But, now, observe the difference between them. Look first at Saul, a man wrapped up in self-righteousness. He will tell you that he has kept the commandments from his youth up. If you gave him time, he would, perhaps, tell you that, by descent, he was a Hebrew of the Hebrews, — that, as touching the law, he was blameless, — that he belonged to the straitest sect of his religion, and was a, Pharisee. If you began to charge him with sin, you would see the fire flash from his eyes as he declared that, concerning the righteousness which was by the law, he was without fault. If any man was accepted before God, he felt that he was; and there he sat, in all the pride of self-righteousness, assisting at the murder of a truly righteous man. Had you spoken to Stephen, you would have found a man of quite another class. The martyr’s only hope was in the crucified Christ of Calvary. That which gladdened him was not a sight of himself, but a sight of his exalted Lord. He drew his comfort, not from what he had done, but from the finished work of him who was, at that moment, standing at the right hand of the Father.
What a difference there was between those two men! Perhaps there may be two such persons here, sitting very near each other, — the one self-righteous and self-reliant, depending only upon his own good works; the other, humbly looking away from self, and trusting only to the Lord Jesus Christ for salvation. Of you two, I would sooner be you who are looking to Christ, even though you are to be executed to-night, than I would be you, sir, who are wrapped up in the robes of your fancied self-righteousness, even though you are honoured and respected by all mankind.
Look again at Saul, and you will see a man Ritualistic to the utmost extent, — a formalist of the deepest dye. He is a man who highly esteems everything that has to do with the temple, and the priesthood, and the law. You will find that his phylacteries are exceedingly broad; and if you speak to him about the sacred roll of the Old Testament, you will find that he can debate and discuss with you upon every letter of it, for he has a great attachment to the letter. He is a man entirely taken up by the externals of religion; the shell is everything to him. But now look at Stephen, and you will see a man who has put external matters altogether on one side. That last speech of his shows that it is so. He has not despised the temple, but he has said of it, “Howbeit the Most High dwelleth not in temples made with hands.” He has not despised the chosen people, Israel, but he has spoken of them as “stiffnecked and uncircumcised in heart and ears.” He has not despised the outward forms of religion so far as they were ordained of God; but he has shown that, in themselves, they were useless, because, even when they were in the full tide of their glory, they did not change men’s hearts, for many of them remained idolaters and murmurers in the wilderness. Stephen is the spiritual man, and Saul is the formal man.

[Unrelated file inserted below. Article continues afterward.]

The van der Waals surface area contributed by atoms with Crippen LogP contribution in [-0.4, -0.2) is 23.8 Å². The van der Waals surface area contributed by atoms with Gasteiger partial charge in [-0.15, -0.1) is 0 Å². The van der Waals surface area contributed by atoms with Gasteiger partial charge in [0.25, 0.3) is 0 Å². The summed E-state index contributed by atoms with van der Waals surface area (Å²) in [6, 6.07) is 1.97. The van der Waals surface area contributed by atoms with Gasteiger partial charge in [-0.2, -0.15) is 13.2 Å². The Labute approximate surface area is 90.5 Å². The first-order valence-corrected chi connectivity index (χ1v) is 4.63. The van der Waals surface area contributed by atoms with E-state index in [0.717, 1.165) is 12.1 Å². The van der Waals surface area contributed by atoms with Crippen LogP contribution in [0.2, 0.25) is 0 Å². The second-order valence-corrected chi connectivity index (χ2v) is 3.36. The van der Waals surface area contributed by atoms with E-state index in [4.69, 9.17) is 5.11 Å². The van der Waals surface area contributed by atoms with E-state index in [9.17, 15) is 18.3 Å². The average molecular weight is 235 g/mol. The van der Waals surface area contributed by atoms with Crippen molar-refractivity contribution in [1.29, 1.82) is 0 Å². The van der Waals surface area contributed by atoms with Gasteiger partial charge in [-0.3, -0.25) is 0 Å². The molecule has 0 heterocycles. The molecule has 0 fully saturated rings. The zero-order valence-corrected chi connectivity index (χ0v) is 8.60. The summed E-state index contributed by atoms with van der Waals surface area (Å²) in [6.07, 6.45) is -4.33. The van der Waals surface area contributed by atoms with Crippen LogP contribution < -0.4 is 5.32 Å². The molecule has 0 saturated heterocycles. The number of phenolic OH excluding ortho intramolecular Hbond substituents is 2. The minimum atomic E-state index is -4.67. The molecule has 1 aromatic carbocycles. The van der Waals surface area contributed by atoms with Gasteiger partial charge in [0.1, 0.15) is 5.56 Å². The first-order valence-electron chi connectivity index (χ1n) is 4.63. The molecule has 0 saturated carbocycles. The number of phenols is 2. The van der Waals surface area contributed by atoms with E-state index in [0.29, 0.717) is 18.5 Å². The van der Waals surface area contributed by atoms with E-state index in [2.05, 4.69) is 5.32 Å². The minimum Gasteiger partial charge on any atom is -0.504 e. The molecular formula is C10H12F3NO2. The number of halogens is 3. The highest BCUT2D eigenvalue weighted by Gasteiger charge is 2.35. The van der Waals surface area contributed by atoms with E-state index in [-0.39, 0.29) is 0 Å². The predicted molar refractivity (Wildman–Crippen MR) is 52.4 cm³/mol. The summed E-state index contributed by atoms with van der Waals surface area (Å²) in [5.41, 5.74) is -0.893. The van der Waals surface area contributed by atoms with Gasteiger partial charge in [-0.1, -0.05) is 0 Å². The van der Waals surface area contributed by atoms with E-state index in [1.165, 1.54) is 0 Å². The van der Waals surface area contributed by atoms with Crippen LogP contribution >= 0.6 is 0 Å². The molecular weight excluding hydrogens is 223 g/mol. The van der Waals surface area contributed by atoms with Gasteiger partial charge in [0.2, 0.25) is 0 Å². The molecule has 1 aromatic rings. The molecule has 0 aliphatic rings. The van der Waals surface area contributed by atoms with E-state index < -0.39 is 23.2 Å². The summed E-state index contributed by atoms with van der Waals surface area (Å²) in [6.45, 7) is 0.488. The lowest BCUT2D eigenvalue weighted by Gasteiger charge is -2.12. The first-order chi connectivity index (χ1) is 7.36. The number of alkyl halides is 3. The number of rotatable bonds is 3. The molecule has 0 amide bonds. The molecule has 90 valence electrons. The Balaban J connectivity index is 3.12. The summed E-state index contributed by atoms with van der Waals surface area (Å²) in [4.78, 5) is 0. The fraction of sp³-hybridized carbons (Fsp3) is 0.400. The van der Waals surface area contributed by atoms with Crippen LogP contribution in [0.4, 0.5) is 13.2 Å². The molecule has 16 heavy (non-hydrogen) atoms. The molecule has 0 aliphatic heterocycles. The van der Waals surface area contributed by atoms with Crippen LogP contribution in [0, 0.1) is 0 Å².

Both these classes may be represented here, and I would have you see to which of them you belong, because it is the spiritual worshipper whom God seeks. It is the spiritual worshipper who is God’s friend; but the formalist is no friend of the King of heaven, though he may seem to be so. He fights for the letter of the Word; but, in despising its inner meaning, he has despised the very essence of it. He fights for rites and ceremonies; but, in neglecting the inward and spiritual grace, he has neglected the vital matter, and he remains as much a foe of God and of his Christ as was this young man named Saul.
The great difference between Stephen and Saul, however, lies in this: Stephen is defending the cause of Christ at the cost of his own life, and Saul is opposing him with all his might. Even in a congregation like the present, there may not be many, yet there may be some who are opposing the gospel. There may be some here, who, although they would not stone believers, yet would make a jest of them; — perhaps they have been making merry to-day over those Christian brethren who have of late been prominent in the matter of revivals, — some foolish jest they have perpetrated about them, and done their best to lower them in the esteem of their fellows. Ah, dear friends, beware what you are at, for the Lord of hosts saith concerning his people, “He that toucheth you toucheth the apple of his eye.” Nothing brings the colour into a man’s cheek sooner than any ill-treatment of his children; and if any of you want to provoke God to speedy and sudden judgment against you, you have only to join in treating, in a cruel manner, those who really are his children. May God keep all of us from such a shameful sin as that!
The contrast mentioned in our text is a very painful one, and though we see it illustrated every day, it is none the less painful, and we ought to look at it with weeping eyes, praying that the young man named Saul may yet be converted to God. “But,” says one “there are none of us who would be like Saul.” No, you would not stone the saints, but perhaps those who do so would be permitted to lay their clothes at your feet. You do not invent the jest against the saints; but, perhaps, you repeat it, and laugh at it, and give countenance to those who use it.